The Lord sent fiery serpents among the people and they bit the people, so that many people of Israel died. So the people came to Moses and said, “We have sinned, because we have spoken against the Lord and you; intercede with the Lord, that He may remove the serpents from us.” And Moses interceded for the people. Then the Lord said to Moses, “Make a fiery serpent, and set it on a standard; and it shall come about, that everyone who is bitten, when he looks at it, he will live.” And Moses made a bronze serpent and set it on the standard; and it came about, that if a serpent bit any man, when he looked to the bronze serpent, he lived. (Numbers 21:6-9)

Someone recently told me that this was symbolic, and that the serpent is a symbol for sin, and that this was foreshadowing Jesus becoming sin for us and being lifted up and crucified so that we would live.

My question is, how do we know that this is the right interpretation, and not just an interesting idea that someone had?

  • John 3:14-15 is the only passage I can think of off the top of my head, but that doesn't prove the "serpent = sin = Jesus is sin" interpretation. See here for a Q&A that was just started about when allegorization is appropriate.
    – Jas 3.1
    Commented Jul 18, 2012 at 3:38
  • 1
    Duplicate - christianity.stackexchange.com/questions/7026/… Commented Jul 18, 2012 at 5:04
  • 1
    @MonikaMichael The questions are very similar, but I'm going to argue that this is not a duplicate. The other question asks for an interpretation of John 3:14 by asking how the snake foreshadows Jesus, and the accepted answer contains allegorization. This question is almost like a follow-up to the other, and is more about how we know we are interpreting the elements correctly. This question is closer to a question about the hermeneutics of those Christians who make claims like those found in the accepted answer to the other question.
    – Jas 3.1
    Commented Jul 18, 2012 at 6:28

4 Answers 4


The snake that Moses raised up, symbolized the snakes that God sent into the Israelite camp as punishment for Israel's sin.

Numbers 21:6
The Lord sent fiery serpents among the people and they bit the people, so that many people of Israel died. So the people came to Moses and said, “We have sinned, because we have spoken against the Lord and you; intercede with the Lord, that He may remove the serpents from us.”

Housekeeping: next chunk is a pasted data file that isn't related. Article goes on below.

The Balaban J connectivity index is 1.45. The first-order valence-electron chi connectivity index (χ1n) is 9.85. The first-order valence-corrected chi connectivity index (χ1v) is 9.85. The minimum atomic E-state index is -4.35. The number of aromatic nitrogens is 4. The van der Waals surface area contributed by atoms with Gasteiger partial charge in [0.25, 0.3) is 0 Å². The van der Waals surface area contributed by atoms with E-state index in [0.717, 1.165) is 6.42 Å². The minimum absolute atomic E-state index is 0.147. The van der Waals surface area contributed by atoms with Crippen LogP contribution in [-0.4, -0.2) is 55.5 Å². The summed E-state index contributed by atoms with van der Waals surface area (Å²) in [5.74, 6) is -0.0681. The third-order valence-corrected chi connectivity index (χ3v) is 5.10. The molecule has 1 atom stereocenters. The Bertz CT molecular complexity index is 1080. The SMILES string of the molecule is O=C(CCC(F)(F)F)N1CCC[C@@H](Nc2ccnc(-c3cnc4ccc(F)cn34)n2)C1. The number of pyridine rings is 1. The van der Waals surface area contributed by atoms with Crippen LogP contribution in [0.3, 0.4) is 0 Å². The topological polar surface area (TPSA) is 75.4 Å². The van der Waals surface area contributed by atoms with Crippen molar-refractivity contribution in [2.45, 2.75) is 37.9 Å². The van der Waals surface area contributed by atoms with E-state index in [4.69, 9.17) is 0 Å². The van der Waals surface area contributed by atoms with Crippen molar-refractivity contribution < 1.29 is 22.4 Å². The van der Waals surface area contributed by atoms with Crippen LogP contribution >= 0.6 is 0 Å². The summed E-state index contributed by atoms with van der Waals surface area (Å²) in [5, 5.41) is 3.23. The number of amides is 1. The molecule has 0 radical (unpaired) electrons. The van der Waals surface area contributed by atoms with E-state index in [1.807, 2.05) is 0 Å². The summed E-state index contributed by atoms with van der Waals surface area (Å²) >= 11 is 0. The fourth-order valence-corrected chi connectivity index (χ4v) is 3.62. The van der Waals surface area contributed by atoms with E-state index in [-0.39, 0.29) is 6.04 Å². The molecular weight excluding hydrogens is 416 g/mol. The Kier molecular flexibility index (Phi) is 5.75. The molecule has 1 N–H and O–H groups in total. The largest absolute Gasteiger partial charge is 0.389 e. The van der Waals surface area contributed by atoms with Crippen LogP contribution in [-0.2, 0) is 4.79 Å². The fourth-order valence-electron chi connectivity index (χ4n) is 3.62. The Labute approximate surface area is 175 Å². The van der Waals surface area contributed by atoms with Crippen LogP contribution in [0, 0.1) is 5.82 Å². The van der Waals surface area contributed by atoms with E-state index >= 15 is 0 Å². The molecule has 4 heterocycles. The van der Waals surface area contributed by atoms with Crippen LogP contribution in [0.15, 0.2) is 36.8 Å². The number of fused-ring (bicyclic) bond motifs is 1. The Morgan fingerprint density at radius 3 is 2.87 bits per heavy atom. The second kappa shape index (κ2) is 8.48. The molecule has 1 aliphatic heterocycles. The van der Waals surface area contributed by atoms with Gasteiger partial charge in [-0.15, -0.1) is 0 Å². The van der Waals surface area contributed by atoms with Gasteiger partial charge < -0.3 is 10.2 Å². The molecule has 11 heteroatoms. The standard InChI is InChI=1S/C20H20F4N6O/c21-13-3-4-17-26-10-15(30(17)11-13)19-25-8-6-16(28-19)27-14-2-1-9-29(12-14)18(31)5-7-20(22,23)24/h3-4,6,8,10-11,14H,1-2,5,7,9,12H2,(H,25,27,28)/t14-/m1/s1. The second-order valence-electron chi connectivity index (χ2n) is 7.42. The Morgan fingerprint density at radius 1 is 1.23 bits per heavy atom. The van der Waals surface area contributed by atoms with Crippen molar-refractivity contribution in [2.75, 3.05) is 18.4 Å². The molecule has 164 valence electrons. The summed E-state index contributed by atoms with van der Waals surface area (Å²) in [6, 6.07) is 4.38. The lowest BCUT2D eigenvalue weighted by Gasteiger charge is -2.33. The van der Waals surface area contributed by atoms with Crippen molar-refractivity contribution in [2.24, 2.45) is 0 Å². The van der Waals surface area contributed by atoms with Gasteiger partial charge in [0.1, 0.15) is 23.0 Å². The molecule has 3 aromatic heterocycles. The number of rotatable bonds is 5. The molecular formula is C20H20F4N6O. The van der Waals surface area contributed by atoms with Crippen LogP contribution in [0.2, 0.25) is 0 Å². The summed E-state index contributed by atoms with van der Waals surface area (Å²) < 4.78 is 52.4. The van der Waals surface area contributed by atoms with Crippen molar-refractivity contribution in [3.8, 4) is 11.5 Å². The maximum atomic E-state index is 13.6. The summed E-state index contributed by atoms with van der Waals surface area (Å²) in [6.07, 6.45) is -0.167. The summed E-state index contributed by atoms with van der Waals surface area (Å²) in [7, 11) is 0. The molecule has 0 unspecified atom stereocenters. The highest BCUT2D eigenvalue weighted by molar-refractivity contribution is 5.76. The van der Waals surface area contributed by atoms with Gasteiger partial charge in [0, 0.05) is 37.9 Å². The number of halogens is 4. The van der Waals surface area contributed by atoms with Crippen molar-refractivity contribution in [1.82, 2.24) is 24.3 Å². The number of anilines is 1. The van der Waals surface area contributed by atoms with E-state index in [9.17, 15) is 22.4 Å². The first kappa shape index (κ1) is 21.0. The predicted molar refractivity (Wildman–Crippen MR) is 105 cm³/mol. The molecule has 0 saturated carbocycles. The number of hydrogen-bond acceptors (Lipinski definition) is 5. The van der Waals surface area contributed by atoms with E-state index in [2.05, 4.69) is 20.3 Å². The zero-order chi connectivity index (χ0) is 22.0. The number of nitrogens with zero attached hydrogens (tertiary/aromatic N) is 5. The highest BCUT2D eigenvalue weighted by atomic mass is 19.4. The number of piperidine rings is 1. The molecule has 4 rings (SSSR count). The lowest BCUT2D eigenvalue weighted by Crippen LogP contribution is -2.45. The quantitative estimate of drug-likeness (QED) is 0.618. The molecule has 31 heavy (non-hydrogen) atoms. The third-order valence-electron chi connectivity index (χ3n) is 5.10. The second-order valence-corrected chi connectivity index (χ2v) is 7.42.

So snake == punishment. And as the Israelites looked up at the snake they were saved.

In the same way Jesus was lifted taking on the punishment for our sin and all those that believe in him will be saved. As Jas3.1 points out, Jesus actually draws the connection.

John 3:14
And as Moses lifted up the bronze snake on a pole in the wilderness, so the Son of Man must be lifted up


From John 3:14 we know it was a foreshadowing of Christ, but I think the desire for absolute certainty concerning any foreshadowing image or shadow of Messiah party misunderstands the concept of a shadow. A shadow is by definition an obscure and fuzzy outline of a real object. This is why we will find invariably numerous perspectives on any given shadow. With Christ having been revealed  we can cheat a bit and take the answer back to the clue but this does not always give us absolute clarity on the circumference on the shadow. 

Specifically, your question contains a great answer because Christ was made sin for us. Another answer given that a serpent represents punishment is also good, for Christ was punished for us. From my own preference I would just say that the serpent represents the curse of sin brought on by the Devil, as Christ bore the curse of sin, hell, death, punishment, etc. He was like a brass snake held up to heal us of the 'curse'. Yet I may find that I still prefer how someone else phrases it, further confirming the situation. We are all speaking about the same fuzzy shadow of Christ's work on the cross. There is no perfect magic wording to describe what is a little unclear but many good answers approximate the cast shape.